Bugatti Chiron number 100

The 100th Bugatti Chiron leaves Molsheim

Bugatti Chiron number 100

One-fifth of total Bugatti Chiron production has been completed, with the news that the 100th hypercar has left the company’s headquarters in Molsheim. It looks like the entire team was on hand to mark the occassion, creating a kind of Sgt. Pepper’s Lonely Hearts Club Band album cover vibe, with a Chiron and not the Beatles as the focus of attention.

The 100th Chiron is destined for a customer from the Arabian Peninsula, who opted for a matt finish – the first time this has been used on Bugatti’s headline-grabbing hypercar. The Italian red side line and mink black wheels present a pronounced and tasteful contrast to the dark blue carbon hue.

Stephan Winkelmann, president of Bugatti Automobiles, congratulated the owner, saying: “I find the 100th Chiron especially pleasing. It is dynamic and elegant in equal measure. This car shows that Bugatti produces highly individualised masterpieces of automobile craftsmanship that are simply unparalleled.”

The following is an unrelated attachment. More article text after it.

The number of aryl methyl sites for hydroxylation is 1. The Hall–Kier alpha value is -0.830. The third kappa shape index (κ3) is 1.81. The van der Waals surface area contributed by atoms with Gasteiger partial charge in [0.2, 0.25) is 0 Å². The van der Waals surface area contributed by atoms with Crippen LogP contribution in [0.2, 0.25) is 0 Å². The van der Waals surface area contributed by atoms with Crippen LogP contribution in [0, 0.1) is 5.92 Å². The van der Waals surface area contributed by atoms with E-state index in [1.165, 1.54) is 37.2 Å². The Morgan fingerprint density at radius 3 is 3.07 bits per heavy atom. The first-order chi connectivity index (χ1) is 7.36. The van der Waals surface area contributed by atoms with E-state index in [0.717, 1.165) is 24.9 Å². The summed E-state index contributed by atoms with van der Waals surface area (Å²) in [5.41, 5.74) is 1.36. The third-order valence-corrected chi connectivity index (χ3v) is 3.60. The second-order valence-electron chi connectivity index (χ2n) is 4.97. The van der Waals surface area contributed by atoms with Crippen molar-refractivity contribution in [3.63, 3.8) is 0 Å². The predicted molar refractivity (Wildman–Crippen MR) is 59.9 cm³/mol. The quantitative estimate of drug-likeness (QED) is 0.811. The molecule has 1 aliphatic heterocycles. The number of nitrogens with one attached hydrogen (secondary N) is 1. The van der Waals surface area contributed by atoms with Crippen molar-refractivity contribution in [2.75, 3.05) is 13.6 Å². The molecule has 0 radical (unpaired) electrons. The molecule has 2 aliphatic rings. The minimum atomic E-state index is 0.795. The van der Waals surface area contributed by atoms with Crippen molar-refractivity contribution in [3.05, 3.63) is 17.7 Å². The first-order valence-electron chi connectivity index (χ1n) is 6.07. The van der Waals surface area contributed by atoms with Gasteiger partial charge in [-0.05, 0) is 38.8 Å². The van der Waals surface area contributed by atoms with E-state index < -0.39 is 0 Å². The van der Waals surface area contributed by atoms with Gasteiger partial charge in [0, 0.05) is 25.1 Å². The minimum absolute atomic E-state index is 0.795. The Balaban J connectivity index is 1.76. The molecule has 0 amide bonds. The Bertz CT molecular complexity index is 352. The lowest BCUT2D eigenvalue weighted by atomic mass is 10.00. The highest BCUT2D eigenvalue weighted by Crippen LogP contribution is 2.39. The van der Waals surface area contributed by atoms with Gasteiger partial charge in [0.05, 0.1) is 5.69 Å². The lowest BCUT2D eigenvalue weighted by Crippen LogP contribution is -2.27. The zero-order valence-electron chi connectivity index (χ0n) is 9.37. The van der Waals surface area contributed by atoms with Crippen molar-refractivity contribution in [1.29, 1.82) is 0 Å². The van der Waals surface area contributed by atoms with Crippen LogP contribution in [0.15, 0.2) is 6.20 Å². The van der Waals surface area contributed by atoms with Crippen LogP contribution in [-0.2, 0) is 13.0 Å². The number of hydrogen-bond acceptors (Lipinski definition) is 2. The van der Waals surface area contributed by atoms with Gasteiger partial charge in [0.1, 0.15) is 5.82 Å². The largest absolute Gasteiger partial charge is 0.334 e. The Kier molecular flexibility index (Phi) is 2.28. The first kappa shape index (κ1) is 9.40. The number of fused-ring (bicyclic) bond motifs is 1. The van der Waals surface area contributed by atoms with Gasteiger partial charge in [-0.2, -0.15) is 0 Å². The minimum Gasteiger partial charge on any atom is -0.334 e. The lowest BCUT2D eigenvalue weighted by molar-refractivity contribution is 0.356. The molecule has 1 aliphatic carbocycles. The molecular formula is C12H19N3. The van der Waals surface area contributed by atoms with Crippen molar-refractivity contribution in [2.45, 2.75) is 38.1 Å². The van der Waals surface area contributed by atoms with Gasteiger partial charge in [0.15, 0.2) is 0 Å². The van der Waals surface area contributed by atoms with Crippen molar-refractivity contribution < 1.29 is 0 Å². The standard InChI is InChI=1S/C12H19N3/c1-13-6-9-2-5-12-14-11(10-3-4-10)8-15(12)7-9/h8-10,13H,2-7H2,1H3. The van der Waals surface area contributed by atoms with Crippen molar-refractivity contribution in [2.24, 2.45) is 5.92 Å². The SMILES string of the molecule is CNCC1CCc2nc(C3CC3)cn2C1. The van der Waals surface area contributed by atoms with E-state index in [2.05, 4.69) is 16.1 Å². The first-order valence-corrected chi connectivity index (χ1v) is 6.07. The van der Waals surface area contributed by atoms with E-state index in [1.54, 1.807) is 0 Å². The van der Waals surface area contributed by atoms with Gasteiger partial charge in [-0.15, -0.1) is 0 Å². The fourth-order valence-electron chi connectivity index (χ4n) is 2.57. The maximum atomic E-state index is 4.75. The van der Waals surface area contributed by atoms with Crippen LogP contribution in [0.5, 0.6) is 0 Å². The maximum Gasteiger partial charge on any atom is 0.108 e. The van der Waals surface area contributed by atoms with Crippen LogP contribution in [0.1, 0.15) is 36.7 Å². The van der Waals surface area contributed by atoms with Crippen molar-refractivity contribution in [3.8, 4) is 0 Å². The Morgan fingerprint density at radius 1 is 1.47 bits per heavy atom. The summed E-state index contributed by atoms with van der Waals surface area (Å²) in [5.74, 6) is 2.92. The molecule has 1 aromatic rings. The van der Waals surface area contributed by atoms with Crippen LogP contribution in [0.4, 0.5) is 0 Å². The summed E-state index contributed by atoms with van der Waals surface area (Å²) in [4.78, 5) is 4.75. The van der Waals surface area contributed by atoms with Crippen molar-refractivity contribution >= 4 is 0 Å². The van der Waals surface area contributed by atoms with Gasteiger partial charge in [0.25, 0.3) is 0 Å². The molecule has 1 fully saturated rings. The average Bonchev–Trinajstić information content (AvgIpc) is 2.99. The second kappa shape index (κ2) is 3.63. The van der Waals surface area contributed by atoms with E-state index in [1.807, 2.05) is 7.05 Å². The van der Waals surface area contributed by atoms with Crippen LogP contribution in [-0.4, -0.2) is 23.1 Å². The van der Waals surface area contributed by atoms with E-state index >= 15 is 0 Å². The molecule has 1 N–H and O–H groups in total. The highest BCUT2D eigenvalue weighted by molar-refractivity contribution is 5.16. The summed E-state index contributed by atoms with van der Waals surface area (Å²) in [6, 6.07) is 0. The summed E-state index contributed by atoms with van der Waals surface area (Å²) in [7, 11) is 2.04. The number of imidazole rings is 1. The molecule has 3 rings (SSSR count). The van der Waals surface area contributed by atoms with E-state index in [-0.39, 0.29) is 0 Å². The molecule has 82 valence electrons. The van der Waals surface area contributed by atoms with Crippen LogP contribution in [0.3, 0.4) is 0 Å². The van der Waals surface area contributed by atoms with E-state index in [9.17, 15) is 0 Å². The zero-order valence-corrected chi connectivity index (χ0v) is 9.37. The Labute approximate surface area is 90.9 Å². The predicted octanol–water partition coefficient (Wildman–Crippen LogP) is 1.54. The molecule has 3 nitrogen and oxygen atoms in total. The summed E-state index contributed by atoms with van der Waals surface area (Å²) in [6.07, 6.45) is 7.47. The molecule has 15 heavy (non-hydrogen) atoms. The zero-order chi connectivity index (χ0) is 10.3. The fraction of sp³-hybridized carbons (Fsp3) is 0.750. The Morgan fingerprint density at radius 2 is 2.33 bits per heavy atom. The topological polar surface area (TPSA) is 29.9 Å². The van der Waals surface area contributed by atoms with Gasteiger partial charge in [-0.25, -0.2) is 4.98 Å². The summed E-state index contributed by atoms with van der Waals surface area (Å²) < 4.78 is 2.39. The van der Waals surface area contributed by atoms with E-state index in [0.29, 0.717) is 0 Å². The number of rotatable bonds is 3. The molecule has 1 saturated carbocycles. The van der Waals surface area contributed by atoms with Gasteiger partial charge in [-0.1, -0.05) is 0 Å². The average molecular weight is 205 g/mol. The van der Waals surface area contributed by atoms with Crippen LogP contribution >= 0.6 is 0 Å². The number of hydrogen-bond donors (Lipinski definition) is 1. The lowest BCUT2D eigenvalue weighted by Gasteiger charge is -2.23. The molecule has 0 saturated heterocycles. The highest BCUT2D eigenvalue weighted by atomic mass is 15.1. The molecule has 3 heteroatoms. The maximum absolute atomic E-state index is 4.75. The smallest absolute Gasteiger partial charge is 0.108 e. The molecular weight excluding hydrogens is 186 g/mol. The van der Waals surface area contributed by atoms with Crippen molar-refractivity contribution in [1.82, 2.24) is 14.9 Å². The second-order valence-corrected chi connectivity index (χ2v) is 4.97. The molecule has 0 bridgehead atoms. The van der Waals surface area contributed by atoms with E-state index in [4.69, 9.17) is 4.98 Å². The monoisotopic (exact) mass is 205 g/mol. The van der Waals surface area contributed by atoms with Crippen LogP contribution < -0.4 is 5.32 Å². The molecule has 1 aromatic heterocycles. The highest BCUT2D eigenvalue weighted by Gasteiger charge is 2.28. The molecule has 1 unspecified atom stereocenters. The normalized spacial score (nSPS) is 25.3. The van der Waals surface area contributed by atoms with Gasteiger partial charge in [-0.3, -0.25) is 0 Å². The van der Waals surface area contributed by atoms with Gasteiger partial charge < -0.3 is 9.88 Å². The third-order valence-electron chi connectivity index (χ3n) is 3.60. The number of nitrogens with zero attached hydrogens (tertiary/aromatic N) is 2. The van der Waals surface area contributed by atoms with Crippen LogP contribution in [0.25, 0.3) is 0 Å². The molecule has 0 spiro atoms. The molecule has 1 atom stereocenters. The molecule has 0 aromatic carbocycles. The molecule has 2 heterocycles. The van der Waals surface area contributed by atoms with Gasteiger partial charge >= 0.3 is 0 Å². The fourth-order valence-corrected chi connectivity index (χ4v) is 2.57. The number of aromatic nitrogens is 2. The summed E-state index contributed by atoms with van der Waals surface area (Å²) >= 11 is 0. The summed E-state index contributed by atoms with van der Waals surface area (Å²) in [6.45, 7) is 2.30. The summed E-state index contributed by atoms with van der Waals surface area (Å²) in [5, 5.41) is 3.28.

Production running at ‘full speed’

Chiron production is said to be running at “full speed”, with 70 cars leaving the Bugatti factory ever year. Only 500 cars will be produced, and with “extremely well-filled order books”, interested parties are invited to get in touch to avoid disappointment.

Production of the Chiron started in the autumn of 2016, with the first vehicles delivered to customers in March 2017. At the end of the year, former boss Wolfgang Dürheimer said Bugatti is keen to keep customer waiting times to a minimum, while setting a production target of 70 units a year.

By the end of 2017, 300 Chirons had been sold, with 43 percent of orders coming from Europe, 26 percent from North America, 23 percent from the Middle East, and 8 percent from the Asia-Pacific region. A lighter and more agile Chiron Sport was unveiled at the 2018 Geneva Motor Show, with first deliveries expected by the end of the year. The Sport is designed for customers “wanting an even sportier driving experience,” claimed Stephan Winkelmann.

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